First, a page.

1- Minority government: In this case, one option would be for Merkel to try to form a minority government. This would be unprecedented in post-war Germany and would take time to organize. However, it could still somewhat soften the blow for the euro. 

2 - New elections: Another option is that Merkel calls new elections. This would be a worse outcome for the Euro as a new set of elections would see the rise of more populist parties. The uncertainty and the risk of a worse result would be worse for the EUR/USD.

3- Merkel steps down: The worst option would be if Angela Merkel steps down. She has been Chancellor since 2005 and a failure to form a government five months after the elections trigger a resignation. This may also come from her colleagues. Merkel is seen as the leader of the Free World in some quarters, making this scenario the worst for the EUR/USD.

It is important to stress that these options have a low probability, but the risk is high.

Italian elections - shortly after markets open

Voting in Italy ends at 23:00 local time, 22:00 GMT, shortly after the markets open. Exit polls are expected at that time with real results coming in throughout the Asian session. Another wave of responses is likely in the European open.

Assuming the SPD approves the coalition with Merkel, the focus will shift to the elections in the eurozone's third-largest economy.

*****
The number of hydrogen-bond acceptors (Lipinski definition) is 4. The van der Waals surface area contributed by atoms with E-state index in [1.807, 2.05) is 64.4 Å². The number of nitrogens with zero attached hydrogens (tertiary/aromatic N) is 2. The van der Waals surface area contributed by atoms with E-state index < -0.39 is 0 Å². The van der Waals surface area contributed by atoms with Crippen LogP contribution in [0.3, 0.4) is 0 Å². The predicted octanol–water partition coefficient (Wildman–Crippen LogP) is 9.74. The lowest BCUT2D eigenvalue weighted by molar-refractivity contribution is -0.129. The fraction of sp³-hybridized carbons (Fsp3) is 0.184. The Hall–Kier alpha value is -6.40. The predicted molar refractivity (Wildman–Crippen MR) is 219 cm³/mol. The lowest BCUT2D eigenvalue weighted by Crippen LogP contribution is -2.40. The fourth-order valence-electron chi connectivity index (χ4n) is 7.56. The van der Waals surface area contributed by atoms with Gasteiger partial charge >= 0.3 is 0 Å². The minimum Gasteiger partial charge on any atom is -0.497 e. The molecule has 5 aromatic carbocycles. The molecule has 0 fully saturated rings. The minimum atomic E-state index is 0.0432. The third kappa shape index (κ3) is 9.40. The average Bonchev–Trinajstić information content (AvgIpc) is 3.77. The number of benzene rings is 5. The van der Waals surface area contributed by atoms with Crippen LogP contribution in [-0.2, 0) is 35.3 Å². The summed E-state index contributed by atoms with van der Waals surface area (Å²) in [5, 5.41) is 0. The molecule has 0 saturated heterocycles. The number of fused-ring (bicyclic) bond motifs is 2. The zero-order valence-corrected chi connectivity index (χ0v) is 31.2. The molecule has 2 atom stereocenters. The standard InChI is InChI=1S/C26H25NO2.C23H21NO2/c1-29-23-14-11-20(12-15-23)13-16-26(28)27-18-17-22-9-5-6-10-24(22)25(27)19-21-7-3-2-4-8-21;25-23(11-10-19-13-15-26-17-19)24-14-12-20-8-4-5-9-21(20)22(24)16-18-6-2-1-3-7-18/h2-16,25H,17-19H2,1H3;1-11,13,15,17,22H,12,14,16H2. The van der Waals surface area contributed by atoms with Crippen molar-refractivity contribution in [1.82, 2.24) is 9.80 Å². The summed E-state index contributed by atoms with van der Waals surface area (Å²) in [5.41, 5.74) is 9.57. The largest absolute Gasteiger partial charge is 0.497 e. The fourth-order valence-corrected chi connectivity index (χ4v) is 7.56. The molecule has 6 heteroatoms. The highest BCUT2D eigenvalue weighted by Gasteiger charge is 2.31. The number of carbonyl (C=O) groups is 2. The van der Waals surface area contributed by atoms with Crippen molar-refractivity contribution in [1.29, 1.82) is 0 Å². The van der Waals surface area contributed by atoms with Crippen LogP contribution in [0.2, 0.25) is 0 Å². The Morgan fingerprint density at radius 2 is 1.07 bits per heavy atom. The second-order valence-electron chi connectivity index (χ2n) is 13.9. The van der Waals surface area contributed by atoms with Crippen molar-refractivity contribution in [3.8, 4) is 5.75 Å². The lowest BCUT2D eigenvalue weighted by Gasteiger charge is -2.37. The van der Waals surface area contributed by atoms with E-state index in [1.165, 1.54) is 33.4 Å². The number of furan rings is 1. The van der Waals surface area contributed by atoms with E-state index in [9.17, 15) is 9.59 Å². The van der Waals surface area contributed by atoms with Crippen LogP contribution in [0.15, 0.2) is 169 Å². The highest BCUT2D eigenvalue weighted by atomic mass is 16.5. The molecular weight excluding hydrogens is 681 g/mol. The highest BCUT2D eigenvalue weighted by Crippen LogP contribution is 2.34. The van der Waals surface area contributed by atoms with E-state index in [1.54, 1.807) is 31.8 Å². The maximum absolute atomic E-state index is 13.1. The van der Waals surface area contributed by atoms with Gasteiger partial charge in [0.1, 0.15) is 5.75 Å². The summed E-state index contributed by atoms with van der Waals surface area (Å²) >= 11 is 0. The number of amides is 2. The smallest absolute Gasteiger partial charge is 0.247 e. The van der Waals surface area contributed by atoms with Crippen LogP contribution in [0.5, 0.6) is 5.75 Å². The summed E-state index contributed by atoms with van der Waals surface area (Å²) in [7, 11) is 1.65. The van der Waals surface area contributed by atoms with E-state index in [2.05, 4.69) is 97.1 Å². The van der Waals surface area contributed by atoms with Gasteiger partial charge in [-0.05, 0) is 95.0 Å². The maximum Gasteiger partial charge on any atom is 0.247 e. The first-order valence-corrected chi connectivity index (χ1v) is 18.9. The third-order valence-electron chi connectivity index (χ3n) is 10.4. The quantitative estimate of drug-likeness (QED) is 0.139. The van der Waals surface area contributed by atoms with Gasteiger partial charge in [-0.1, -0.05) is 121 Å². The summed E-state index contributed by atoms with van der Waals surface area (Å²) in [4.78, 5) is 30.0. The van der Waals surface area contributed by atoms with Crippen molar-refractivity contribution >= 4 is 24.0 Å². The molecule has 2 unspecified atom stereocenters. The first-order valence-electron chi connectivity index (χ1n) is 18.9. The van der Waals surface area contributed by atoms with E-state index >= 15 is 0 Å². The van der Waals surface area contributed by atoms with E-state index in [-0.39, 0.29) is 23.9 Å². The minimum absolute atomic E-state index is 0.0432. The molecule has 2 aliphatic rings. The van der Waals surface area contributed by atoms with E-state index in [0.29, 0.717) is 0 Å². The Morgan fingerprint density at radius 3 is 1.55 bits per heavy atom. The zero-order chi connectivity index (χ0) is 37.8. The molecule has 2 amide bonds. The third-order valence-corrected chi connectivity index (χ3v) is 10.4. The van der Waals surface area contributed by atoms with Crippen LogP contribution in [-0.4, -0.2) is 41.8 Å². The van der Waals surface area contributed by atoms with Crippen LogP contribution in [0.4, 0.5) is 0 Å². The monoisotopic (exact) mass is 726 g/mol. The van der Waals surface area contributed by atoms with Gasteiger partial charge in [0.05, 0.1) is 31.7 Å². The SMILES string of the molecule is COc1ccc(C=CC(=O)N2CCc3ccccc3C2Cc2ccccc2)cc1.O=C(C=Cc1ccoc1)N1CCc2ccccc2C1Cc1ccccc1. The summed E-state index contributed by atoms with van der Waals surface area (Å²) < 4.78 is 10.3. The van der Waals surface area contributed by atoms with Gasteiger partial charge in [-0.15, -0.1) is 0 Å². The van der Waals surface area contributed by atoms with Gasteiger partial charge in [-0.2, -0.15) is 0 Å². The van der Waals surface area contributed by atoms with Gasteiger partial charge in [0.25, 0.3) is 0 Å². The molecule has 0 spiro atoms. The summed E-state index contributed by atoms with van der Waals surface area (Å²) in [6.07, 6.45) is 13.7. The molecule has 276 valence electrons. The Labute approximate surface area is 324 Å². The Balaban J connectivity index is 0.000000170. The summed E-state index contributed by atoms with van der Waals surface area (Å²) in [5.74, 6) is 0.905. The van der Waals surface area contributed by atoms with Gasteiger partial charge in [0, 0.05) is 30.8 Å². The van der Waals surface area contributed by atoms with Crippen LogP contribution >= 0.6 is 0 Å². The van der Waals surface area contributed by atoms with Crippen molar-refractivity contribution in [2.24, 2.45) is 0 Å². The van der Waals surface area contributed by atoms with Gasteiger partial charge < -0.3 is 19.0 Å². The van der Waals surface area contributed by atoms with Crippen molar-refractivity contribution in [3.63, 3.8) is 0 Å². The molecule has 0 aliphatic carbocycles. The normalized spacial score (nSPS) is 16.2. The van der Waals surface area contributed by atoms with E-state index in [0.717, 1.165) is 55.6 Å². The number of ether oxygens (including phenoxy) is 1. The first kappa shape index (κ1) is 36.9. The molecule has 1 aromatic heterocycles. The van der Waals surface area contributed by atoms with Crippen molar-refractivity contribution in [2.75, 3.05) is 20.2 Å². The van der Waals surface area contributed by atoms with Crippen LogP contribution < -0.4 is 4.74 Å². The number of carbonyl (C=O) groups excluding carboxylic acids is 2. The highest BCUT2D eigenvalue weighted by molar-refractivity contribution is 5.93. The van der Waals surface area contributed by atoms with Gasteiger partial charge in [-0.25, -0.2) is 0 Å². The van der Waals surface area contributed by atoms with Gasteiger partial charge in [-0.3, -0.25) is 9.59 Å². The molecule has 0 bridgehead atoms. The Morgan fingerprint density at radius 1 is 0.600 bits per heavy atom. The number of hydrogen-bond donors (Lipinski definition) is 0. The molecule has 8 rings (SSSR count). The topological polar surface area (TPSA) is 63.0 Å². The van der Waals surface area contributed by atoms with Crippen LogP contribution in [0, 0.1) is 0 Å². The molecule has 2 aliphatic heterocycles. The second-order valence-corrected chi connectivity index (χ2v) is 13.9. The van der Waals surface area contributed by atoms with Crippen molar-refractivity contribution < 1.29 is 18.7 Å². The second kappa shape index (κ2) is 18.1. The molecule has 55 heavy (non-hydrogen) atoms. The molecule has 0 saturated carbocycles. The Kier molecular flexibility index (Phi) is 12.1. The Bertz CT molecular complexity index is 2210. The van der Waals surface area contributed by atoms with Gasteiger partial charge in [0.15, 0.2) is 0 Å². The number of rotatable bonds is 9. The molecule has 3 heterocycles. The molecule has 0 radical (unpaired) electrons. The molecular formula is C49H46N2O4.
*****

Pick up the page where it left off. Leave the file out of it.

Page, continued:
Italian politics are fragmented, and the system has been recently changed, making it harder to predict the outcome. The publication of polls is prohibited in the 15 days preceding the elections, and some 30 percent of Italian told pollsters they were undecided at that point. Moreover, the complicated mixed system of first-past-the-post + proportional representation makes these polls hard to analyze.

Even though uncertainty is high, the risks are not as elevated as they used to be. The more extreme parties, namely The League and the 5-Star Movement, have moved away from suggesting an exit of the euro-zone. Nevertheless, stability is necessary due to the size of the economy and the high debt-to-GDP ratio of 135 percent, even though the debt crisis seems to belong to the past.

There are three main parties/alliances contesting the elections:

  • Democratic Party (PD): The center-left government is currently in power with caretaker Prime Minister Paolo Gentiloni. The leader is former PM Matteo Renzi.
  • Forza Italia: The center-right alliance that participates in the current government is led by former PM Silvio Berlusconi, which aims for a comeback despite his age (81) and convictions.